Short Stuff releases on June 9, 2020 from Duet Books, and you can preorder it here.

Exclusive Cover and Excerpt Reveal: Wranglestone by Darren Charlton

Wanna get amped for another Halloween-perfect read? Then you are definitely gonna wanna keep Wranglestone by Darren Charlton on your radar! This debut gay zombie UK YA releases from Stripes on February 6, 2020, and we’ve got a gorgeous cover and an excerpt for you! But first, here’s a little more info on the book:

In a post-apocalyptic America, a community survives in a national park, surrounded by water that keeps the Dead at bay. But when winter comes, there’s nothing to stop them from crossing the ice.

Then homebody Peter puts the camp in danger by naively allowing a stranger to come ashore and he’s forced to leave the community of Wranglestone. Now he must help rancher Cooper, the boy he’s always watched from afar, herd the Dead from their shores before the lake freezes over. But as love blossoms, a dark discovery reveals the sanctuary’s secret past. One that forces the pair to question everything they’ve ever known.

Zombie lore meets a gay coming of age tale that defies genre expectations at every turn. An action-packed and thought-provoking debut, for fans of Patrick Ness, Marcus Sedgwick, Dread Nation and The Walking Dead.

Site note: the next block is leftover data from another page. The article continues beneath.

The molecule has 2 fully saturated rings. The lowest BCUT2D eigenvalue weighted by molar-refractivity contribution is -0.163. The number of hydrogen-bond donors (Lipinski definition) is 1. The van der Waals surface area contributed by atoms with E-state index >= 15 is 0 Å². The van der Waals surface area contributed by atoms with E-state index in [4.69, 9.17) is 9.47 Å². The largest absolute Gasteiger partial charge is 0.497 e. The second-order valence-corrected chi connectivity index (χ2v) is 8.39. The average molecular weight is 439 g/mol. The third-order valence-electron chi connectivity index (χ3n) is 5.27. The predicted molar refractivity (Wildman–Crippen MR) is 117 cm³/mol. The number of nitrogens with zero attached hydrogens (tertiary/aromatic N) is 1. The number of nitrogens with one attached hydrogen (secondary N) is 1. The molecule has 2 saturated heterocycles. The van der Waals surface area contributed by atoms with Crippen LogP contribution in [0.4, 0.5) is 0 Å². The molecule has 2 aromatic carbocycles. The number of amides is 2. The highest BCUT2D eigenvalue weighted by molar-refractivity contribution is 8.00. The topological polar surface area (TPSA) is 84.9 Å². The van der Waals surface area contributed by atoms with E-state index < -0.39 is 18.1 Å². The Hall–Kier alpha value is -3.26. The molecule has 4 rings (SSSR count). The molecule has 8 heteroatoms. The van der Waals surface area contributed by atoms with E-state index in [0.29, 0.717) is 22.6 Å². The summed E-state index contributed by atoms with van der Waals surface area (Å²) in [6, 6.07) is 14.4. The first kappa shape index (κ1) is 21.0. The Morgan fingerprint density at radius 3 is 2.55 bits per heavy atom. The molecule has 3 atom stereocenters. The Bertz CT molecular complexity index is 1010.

And here’s the utterly chilling cover, designed by Pip Johnson with art by Jana Heidersdorf!

Preorder now!

On approaching the cover design, Pip said: “I wanted to work on Darren’s cover as soon as I heard about Wranglestone – such an intriguing story, in such an epic setting…  Working with Jana to create a cover that conveys the sense of place, atmosphere and heart as well as the troubling undertones of the story, has been a thrilling challenge. I can’t wait to hold it in my hands!”

When it came to capturing the feel of the novel in her artwork, Jana said: “The best part about my job is getting to read the books I have the privilege to illustrate covers for. Unfortunately, some manuscripts set the bar very high for me. How can I create an artwork equally as intriguing, as atmospheric? In the end, I believe we have found a way to do Darren’s story justice, if only enough to lure people into experiencing the world of Wranglestone themselves.”